It was during the winter of his senior year at the College of William and Mary that Jake Bombard ’09 decided he would run for state representative from his home district of Boston, Mass.
“I spent my winter break hanging out in the D Street Projects, where I grew up in South Boston,” Bombard said.
But the events of that winter changed the tone of Bombard’s developing campaign.
“When I came back [to Boston], three more people I grew up with had died from drug overdoses.”
This didn’t surprise him.
“I’ve seen that kind of thing my whole life,” Bombard said. “But for the very first time in my life, I felt like I could really do something about it.”
Bombard entered the race in February, making him one of five Democrats running in a six-person race.
One year ago, Bombard was a senior at the College, working as a bouncer at the Green Leafe Cafe and devoting his extra time to organizations such as UNICEF and AIDS Tanzania. He spent the summer before his junior year studying art history and Italian in Florence, Italy, and spent time in Africa working with AIDS Tanzania.
But one thing in particular stands out about Bombard’s time at the College — a dinner conversation between a friend and a professor.
“Professor [Paula] Blank said she was worried about me,” Bombard said. “She told my friends she was worried that I would skate through life relying just on charm instead of hard work.”
Bombard said her comments had a major impact on him.\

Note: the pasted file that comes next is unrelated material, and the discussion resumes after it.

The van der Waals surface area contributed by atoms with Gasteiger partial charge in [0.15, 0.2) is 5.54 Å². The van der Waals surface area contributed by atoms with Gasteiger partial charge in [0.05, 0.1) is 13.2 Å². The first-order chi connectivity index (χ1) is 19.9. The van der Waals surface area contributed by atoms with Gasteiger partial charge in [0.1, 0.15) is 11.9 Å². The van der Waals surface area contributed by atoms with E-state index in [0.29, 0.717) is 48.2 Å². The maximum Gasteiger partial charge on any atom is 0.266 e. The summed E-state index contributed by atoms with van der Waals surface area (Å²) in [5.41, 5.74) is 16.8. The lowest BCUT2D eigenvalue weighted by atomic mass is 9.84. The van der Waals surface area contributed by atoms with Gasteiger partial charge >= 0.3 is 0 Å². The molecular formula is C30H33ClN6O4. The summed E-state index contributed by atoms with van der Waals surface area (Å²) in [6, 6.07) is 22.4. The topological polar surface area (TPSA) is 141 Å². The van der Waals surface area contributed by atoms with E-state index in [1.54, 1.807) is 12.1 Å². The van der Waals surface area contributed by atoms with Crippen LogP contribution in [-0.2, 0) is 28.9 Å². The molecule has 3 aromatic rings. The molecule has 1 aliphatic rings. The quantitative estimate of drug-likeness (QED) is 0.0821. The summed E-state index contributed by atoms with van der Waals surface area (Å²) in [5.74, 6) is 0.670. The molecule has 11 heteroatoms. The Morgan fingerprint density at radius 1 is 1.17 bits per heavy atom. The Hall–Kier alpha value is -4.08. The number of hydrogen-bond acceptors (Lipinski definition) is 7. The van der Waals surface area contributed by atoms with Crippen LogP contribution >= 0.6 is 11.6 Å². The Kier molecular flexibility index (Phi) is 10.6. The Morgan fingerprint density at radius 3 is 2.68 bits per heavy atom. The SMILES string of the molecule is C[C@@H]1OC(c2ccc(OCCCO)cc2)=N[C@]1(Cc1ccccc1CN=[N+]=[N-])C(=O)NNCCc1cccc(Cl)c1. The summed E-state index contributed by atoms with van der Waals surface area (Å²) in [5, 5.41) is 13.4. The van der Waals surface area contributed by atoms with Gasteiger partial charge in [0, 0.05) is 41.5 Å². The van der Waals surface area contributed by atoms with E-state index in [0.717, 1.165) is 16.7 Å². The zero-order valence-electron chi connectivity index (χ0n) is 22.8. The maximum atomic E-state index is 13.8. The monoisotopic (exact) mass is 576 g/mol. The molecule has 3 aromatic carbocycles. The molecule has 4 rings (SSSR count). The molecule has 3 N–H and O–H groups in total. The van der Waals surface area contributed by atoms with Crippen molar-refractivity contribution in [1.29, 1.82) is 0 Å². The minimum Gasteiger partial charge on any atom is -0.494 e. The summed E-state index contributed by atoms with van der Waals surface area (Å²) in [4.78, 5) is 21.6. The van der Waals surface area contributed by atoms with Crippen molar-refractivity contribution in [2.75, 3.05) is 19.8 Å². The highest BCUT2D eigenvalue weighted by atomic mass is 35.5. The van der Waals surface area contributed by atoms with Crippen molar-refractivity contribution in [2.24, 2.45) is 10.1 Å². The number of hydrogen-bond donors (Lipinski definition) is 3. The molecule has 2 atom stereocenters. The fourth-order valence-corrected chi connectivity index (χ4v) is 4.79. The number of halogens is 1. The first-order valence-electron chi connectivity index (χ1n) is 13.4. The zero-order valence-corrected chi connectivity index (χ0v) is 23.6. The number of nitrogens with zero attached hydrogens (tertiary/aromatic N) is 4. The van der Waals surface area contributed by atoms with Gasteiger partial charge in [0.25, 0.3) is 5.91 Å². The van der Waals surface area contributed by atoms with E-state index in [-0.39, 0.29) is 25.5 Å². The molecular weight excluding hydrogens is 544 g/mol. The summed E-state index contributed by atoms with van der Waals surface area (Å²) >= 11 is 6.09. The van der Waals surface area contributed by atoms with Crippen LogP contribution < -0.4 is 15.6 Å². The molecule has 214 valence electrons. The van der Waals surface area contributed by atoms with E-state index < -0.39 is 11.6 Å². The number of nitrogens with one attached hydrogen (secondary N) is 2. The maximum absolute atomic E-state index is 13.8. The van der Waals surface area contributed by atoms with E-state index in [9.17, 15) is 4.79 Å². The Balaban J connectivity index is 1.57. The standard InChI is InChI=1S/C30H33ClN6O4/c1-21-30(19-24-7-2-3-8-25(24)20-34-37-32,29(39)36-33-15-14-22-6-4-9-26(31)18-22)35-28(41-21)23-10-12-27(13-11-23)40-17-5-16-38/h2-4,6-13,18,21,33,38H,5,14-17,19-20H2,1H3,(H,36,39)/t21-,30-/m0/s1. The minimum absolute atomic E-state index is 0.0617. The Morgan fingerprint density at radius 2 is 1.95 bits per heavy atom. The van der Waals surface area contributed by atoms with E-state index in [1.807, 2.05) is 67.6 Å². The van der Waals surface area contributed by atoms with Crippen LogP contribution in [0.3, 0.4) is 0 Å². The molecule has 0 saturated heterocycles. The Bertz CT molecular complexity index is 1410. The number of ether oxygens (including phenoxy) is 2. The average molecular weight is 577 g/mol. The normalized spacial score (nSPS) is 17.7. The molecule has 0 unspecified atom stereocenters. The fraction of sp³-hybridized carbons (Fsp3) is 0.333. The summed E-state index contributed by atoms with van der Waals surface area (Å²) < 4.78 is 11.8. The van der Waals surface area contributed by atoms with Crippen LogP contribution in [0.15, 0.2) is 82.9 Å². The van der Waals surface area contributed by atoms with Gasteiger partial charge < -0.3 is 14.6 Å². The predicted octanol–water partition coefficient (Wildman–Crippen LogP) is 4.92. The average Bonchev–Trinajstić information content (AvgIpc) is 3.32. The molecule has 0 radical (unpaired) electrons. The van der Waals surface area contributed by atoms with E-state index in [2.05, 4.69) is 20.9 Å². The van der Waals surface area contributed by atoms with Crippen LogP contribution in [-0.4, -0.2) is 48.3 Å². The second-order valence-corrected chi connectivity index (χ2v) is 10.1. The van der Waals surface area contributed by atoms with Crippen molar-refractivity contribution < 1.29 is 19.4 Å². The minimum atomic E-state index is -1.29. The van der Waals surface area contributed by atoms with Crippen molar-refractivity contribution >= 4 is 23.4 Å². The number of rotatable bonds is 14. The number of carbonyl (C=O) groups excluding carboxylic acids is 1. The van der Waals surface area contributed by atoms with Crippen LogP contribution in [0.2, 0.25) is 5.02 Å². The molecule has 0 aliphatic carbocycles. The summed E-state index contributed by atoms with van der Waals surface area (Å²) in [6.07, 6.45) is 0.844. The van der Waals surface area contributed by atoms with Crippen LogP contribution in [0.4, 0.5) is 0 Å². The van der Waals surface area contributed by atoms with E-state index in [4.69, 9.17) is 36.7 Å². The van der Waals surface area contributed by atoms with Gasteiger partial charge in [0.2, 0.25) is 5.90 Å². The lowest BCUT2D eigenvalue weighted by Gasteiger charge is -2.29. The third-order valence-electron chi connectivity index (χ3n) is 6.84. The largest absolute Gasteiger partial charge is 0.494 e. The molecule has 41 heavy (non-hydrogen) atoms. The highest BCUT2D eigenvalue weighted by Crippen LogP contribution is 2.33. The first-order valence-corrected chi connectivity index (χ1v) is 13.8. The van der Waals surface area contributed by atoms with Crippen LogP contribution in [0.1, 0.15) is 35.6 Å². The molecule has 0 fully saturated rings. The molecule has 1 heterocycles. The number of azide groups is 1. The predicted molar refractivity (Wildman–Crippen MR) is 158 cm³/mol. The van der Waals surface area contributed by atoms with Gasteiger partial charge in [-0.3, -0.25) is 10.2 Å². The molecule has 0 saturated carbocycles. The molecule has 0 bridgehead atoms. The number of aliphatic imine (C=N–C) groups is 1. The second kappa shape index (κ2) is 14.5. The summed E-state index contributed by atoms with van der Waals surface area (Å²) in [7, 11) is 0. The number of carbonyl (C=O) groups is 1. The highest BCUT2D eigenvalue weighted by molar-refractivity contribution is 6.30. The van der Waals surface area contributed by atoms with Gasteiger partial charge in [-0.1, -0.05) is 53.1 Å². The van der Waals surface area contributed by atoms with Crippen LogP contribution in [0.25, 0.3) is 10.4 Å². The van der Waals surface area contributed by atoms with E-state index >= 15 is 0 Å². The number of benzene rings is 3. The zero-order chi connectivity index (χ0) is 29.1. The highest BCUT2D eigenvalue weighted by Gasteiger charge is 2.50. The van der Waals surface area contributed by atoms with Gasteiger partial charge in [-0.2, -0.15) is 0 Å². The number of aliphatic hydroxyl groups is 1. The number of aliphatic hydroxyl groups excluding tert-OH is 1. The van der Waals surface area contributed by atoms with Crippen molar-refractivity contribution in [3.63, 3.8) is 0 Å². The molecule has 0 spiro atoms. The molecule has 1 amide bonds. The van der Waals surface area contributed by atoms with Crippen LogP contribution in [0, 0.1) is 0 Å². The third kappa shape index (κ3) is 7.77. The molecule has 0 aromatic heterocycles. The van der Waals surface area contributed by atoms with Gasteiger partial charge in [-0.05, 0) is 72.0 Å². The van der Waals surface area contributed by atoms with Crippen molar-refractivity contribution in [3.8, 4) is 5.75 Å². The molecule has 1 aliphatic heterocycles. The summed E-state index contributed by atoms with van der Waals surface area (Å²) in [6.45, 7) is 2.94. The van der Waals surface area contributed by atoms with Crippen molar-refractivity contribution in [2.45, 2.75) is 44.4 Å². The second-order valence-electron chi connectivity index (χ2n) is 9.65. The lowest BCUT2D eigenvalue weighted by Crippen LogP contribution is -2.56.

“No one has ever pinned me to the cork as accurately as she did,” he said. “When I heard that, it was such a wakeup call for me. I’m so grateful for what she said, and I’m going to spend the rest of my life trying to prove her wrong.”
Bombard said his platform rests on anything but charm.
“I’m the only candidate with a platform that includes specific goals and issues I want to fight for,” he said.
Regressive taxation, library closures and corruption in the Massachusetts state government are just a few of the issues he said he hopes to tackle in his campaign.
“If I’m elected state representative, my greatest aspiration is to help restore people’s trust in our state government,” Bombard said.
Bombard is also campaigning to expand LGBT rights and build programs for pregnant woman with alcohol and drug addictions, two controversial topics in the district.
“I’m trying to run a campaign that is clean and focused on issues that affect people’s lives,” he said. “I’m not afraid to give my opinion, even if it’s an unpopular one. I feel that by being open with people, I will set myself apart.”
Although the Democratic Party suffered a recent setback in the election for former senator Ted Kennedy’s seat, Bombard says he is not intimidated by partisan politics.
“I think that people of this state elected [Republican Senator] Scott Brown because they’re frustrated with the way things are in this state,” he said. “People didn’t vote for party lines — they voted for a change from the status quo, and even though I’m a Democrat, I think I reflect that change that people are looking for.”
Bombard currently works for the South Boston Neighborhood House, a community center in his area, and spearheads a community service organization named Project ROC. Alhough he advertises Project ROC on his campaign website, he insists that it is not linked to his elections efforts, and instead generally promotes activism in local causes and organizations.
“Whether I win or lose, I will be satisfied as long as I get to keep fighting for my causes and talking about the serious problems we have here,” Bombard said.